Although the widespread use of vertebroplasty in the absence of trials which have demonstrated its efficacy may have been facilitated by some aggressive commercial practices, it should be taken into account that it is very difficult to carry out randomised blind trials with this type of treatment, in which invasive interventions are analysed. Fortunately, some researchers have made a serious effort in recent years to establish controlled studies which try, better, to assess the real efficacy of the intervention.Non-randomised controlled trials
Between the years of 2003 and 2005 4 controlled, but not randomised, studies have been published. This is to say, patients were offered the possibility of having vertebroplasty (or kyphoplasty) and the development of those who accepted the procedure was compared with those who rejected it (which became the control group).
One of these studies (published preliminarily in 2003 and then in 2005), included patients with recent osteoporotic fractures, of less than 6 weeks standing. In comparison with the control group, the group treated with vertebroplasty experienced an improvement in pain from the following day and after 6 weeks. However, at the end of 6-24 months there were no differences8,9.
A Spanish group, Alvarez et al.10, carried out a similar study, but with patients with fractures and pain of longer standing, between 6 weeks and 12 months. They also found that the group treated by vertebroplasty reported less pain than the control group on the following day, and after 3 to 6 months. Again, at the end of a year there were no differences between them. On the other hand, the treated group had a higher rate of new vertebral fractures.
On their part, Kasperk et al. assessed the usefulness of kyphoplasty in patients with vertebral fractures of more than 1 year’s standing. They found that the procedure was associated with less pain and a better quality of life in the measures taken during the 6 months of follow up. They found no differences in the risk of suffering new vertebral fractures11.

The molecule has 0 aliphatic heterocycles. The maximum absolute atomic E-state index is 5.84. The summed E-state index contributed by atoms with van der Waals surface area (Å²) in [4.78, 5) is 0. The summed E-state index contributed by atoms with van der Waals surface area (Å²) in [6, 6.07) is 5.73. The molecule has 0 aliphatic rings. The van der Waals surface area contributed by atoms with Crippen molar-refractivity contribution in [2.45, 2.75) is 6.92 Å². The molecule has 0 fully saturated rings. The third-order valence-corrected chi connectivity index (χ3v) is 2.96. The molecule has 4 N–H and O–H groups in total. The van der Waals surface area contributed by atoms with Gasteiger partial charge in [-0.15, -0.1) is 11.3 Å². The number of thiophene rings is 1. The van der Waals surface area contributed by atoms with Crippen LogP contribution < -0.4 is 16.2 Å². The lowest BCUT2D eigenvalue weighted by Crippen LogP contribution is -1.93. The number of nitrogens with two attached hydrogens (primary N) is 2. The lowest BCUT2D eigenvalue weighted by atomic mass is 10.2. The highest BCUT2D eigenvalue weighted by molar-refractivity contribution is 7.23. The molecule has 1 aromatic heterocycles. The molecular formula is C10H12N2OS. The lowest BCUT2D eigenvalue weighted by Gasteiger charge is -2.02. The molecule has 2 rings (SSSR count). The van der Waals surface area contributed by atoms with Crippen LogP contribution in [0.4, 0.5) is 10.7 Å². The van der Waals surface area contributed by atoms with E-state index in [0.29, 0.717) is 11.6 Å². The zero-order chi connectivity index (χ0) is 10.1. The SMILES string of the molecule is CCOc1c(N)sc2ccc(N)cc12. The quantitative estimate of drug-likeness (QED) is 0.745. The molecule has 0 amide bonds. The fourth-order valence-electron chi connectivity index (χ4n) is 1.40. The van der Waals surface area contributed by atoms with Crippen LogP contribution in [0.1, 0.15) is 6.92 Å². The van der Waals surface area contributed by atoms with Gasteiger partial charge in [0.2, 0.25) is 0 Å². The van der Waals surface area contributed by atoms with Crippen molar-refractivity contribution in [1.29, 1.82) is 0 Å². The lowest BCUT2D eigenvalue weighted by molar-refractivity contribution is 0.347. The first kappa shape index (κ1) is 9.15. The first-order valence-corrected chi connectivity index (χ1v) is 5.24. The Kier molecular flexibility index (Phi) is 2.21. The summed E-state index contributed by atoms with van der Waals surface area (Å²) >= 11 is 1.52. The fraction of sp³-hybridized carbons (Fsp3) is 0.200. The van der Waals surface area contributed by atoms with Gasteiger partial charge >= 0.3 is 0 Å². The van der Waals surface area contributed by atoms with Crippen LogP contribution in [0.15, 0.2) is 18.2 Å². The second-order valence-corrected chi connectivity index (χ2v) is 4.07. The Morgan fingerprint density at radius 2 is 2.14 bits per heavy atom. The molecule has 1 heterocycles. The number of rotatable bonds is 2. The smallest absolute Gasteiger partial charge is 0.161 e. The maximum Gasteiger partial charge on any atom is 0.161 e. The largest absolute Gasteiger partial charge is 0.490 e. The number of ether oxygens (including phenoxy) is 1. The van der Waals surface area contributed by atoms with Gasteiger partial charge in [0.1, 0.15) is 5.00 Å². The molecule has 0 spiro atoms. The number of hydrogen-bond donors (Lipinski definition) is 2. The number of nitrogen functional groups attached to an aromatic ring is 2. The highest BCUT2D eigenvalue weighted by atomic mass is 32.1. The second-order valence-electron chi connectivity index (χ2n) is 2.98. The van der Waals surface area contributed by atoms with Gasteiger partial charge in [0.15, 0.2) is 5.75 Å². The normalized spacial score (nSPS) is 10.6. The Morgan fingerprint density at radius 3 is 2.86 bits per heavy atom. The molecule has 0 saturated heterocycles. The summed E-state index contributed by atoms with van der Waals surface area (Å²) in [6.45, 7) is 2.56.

The assignment to the treatment groups not being randomised in these studies, the two groups, treated and control, are difficult to compare. In various cases the authors show that there are no differences in their baseline characteristics (one exception is the work of Alvarez in which the group subject to vertebroplasty had more serious characteristics of disease than the control group). But this means that it is impossible to say to what degree the patients were comparable on account of aspects related to their perception of the disease, their aversion to risk or tolerance of pain, all of these very important when the measure of the results is essentially subjective, such as it the case with pain and quality of life. On the other hand, the fact that there is no masking, means it is difficult to know the extent to which the result may have some involuntary bias, originating from the patients or the evaluators. In addition, it is certainly not possible to separate the real effect from the placebo effect.